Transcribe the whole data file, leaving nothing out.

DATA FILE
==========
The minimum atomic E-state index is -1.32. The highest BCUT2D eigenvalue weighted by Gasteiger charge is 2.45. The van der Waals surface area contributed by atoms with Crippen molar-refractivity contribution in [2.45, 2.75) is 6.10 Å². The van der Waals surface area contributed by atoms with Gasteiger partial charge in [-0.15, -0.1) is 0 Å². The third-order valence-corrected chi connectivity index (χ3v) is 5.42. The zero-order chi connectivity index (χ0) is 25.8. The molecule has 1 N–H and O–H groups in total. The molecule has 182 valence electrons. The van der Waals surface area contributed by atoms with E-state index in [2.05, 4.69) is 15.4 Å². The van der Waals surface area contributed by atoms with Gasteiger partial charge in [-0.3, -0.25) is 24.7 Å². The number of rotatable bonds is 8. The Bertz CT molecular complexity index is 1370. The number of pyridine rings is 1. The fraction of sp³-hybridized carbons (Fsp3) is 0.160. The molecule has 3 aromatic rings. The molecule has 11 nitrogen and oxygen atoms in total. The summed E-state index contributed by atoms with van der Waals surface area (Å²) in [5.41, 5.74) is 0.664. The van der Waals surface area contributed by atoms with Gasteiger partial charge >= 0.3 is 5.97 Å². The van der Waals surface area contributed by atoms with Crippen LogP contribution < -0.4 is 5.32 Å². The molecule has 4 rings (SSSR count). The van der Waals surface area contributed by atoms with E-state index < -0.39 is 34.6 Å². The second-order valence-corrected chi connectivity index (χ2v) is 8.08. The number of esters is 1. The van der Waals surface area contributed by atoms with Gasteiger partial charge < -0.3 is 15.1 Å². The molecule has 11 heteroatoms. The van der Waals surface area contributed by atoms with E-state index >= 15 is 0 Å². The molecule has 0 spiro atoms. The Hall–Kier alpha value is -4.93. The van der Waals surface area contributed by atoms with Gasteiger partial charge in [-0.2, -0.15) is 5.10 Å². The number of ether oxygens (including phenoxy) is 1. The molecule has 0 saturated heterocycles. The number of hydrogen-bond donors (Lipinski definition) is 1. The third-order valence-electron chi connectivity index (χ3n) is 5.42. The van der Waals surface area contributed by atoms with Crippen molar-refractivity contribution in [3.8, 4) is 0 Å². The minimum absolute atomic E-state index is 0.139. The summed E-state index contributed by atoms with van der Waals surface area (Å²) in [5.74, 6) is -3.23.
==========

The minimum atomic E-state index is -1.32. The highest BCUT2D eigenvalue weighted by Gasteiger charge is 2.45. The van der Waals surface area contributed by atoms with Crippen molar-refractivity contribution in [2.45, 2.75) is 6.10 Å². The van der Waals surface area contributed by atoms with Gasteiger partial charge in [-0.15, -0.1) is 0 Å². The third-order valence-corrected chi connectivity index (χ3v) is 5.42. The zero-order chi connectivity index (χ0) is 25.8. The molecule has 1 N–H and O–H groups in total. The molecule has 182 valence electrons. The van der Waals surface area contributed by atoms with E-state index in [2.05, 4.69) is 15.4 Å². The van der Waals surface area contributed by atoms with Gasteiger partial charge in [-0.3, -0.25) is 24.7 Å². The number of rotatable bonds is 8. The Bertz CT molecular complexity index is 1370. The number of pyridine rings is 1. The fraction of sp³-hybridized carbons (Fsp3) is 0.160. The molecule has 3 aromatic rings. The molecule has 11 nitrogen and oxygen atoms in total. The summed E-state index contributed by atoms with van der Waals surface area (Å²) in [5.41, 5.74) is 0.664. The van der Waals surface area contributed by atoms with Gasteiger partial charge >= 0.3 is 5.97 Å². The van der Waals surface area contributed by atoms with Crippen LogP contribution < -0.4 is 5.32 Å². The molecule has 4 rings (SSSR count). The van der Waals surface area contributed by atoms with E-state index < -0.39 is 34.6 Å². The second-order valence-corrected chi connectivity index (χ2v) is 8.08. The number of esters is 1. The van der Waals surface area contributed by atoms with Gasteiger partial charge < -0.3 is 15.1 Å². The molecule has 11 heteroatoms. The van der Waals surface area contributed by atoms with E-state index >= 15 is 0 Å². The molecule has 0 spiro atoms. The Hall–Kier alpha value is -4.93. The van der Waals surface area contributed by atoms with Gasteiger partial charge in [-0.2, -0.15) is 5.10 Å². The number of ether oxygens (including phenoxy) is 1. The molecule has 0 saturated heterocycles. The number of hydrogen-bond donors (Lipinski definition) is 1. The third-order valence-electron chi connectivity index (χ3n) is 5.42. The van der Waals surface area contributed by atoms with Crippen molar-refractivity contribution in [3.8, 4) is 0 Å². The minimum absolute atomic E-state index is 0.139. The summed E-state index contributed by atoms with van der Waals surface area (Å²) in [5.74, 6) is -3.23.